Nurses hold a crucial role in understanding, identifying and addressing barriers that arise from a patient’s medical background and environment. These barriers can result in health disparities.

A health disparity refers to “the inequalities in health and healthcare between different population groups.” Most commonly affected are ethnic minorities, immigrant and low-income families, people living in rural areas, and those without access to healthcare.

The terms health disparities and health inequities are often used interchangeably. Health disparities refer to outcome differences between groups. In contrast, health inequity focuses on the causes of those differences. Nurses need to know both to assess, plan and implement measures to help high-risk patients.

What Factors Cause Health Disparities?

Nurses need to be aware of the impact of social determinants of health — factors other than medical care and genetics — on overall health outcomes. Social determinants of health account for about 80% of patient outcomes and include the following:

  • Air and water quality
  • Income and economic stability
  • Education
  • Geographic location and environment
  • Healthcare access
  • Housing and neighborhood safety
  • Insurance issues
  • Nutritious food
  • Social, cultural and community context
  • Socio-economic status
  • Transportation

In addition to social determinants of health, a patient’s genetic and medical background can also contribute to inequities. Diseases like cancer, diabetes and hepatitis C tend to be more prevalent in minority communities. For example, there is an underrepresentation of marginalized communities in clinical trials, so participation does not reflect the diversity of the population. In cancer care, genetic differences impact drug responses. For example, the drug 5-FU for colon cancer has different side effects. Patients who avoid medical care for preventive health and minor illnesses/injuries can have more morbidity and mortality than those who participate in regular preventive visits.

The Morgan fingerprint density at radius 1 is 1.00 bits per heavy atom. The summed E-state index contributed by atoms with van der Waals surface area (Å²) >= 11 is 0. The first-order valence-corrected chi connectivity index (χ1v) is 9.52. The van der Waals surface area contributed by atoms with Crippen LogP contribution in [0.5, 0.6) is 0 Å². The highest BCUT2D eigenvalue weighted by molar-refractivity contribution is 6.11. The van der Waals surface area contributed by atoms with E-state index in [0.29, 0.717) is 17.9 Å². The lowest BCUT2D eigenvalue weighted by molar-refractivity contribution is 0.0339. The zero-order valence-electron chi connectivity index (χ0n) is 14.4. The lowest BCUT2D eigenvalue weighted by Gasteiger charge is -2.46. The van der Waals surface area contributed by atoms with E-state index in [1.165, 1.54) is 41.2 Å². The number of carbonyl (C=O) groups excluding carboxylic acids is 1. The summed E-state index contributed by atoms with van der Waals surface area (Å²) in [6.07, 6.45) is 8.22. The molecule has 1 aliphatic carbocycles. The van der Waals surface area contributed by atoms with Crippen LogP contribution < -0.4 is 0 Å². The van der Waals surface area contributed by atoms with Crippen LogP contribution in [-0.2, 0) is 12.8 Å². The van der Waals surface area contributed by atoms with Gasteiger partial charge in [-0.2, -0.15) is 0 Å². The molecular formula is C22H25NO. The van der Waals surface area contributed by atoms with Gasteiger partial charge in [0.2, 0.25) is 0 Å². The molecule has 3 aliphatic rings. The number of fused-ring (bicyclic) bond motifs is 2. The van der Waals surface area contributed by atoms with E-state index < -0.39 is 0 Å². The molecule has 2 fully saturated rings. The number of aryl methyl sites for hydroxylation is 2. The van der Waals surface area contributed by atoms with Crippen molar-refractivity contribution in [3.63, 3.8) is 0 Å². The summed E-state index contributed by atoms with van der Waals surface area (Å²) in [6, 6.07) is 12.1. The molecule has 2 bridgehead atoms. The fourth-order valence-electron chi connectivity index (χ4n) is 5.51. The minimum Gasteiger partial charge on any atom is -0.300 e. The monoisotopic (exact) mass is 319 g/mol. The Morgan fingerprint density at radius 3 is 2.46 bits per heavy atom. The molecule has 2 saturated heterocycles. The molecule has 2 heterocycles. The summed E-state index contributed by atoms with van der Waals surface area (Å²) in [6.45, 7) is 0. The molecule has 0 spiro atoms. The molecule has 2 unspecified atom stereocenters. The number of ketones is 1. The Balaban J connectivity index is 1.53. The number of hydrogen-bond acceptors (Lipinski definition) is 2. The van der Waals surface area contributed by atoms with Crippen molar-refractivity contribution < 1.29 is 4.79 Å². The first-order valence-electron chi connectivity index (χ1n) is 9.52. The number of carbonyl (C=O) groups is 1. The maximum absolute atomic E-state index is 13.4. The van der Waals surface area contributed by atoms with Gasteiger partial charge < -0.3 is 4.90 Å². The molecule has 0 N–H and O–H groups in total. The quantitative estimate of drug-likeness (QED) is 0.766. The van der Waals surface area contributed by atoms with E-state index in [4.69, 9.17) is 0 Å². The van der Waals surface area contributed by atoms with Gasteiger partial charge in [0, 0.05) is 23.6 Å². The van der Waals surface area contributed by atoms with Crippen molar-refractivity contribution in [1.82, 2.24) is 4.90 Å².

What Are Specific Examples of Health Inequities?

According to the Centers for Disease Control (CDC), health inequities are “preventable differences in the burden of disease, injury, violence or opportunities to achieve optimal health that are experienced by socially disadvantaged populations.” Health inequities revealed themselves during the coronavirus pandemic, with Black and Hispanic patients facing a higher incidence of COVID-19, more hospitalizations and a greater mortality rate than white patients.

Health disparities can take many different forms in the United States. Consider the following barriers:

  • Rural patients must travel long distances for appointments.
  • Poor or rural patients might not have access or knowledge of telehealth services.
  • Uninsured or underinsured patients may avoid the doctor for preventive healthcare or not have access to procedures or medications.
  • Food insecurity and poor diet contribute to obesity, which disproportionately affects
  • Patients whose first language is not English may struggle to find providers fluent in their native language or secure appropriate interpretation services.

How Can Nurses Help Address Health Inequities?

“Health equity means increasing opportunities for everyone to live the healthiest life possible, no matter who we are, where we live, or how much money we make,” according to the Robert Wood Johnson Foundation.

Nurses are vital to this change using the following actions:

  • Therapeutic Relationship: As trusted healthcare professionals, nurses are key to making meaningful changes toward health equity. Nurses who share a cultural or linguistic background with their patients may have a more in-depth knowledge of factors that impact health outcomes, and they can make adjustments accordingly.
  • Cultural Sensitivity: Nurses who practice culturally competent care are aware of nuances like beliefs, values and attitudes that may impact a person’s relationship with healthcare.
  • Workplace Diversity: A diverse nursing workforce is another step to addressing health disparities. Racial and ethnic minority nurses are more likely to work in underserved areas. Hence, boosting workplace diversity can help address health disparities.
  • Advocacy: Nurses can advocate for their patients, whether pushing for materials in other languages, making arrangements for interpreters or lobbying for policies to increase access to healthcare. Nurses are often leaders creating change in their institutions, so advocating for reduced health disparities is vital.

As our nation becomes increasingly diverse, nurses are crucial to identifying and addressing health disparities in patient populations. Nurses who participate in an RN to BSN program learn skills and strategies to improve health and healthcare among different racial, ethnic and socio-economic groups.

Learn more about Eastern Michigan University’s online RN to BSN program.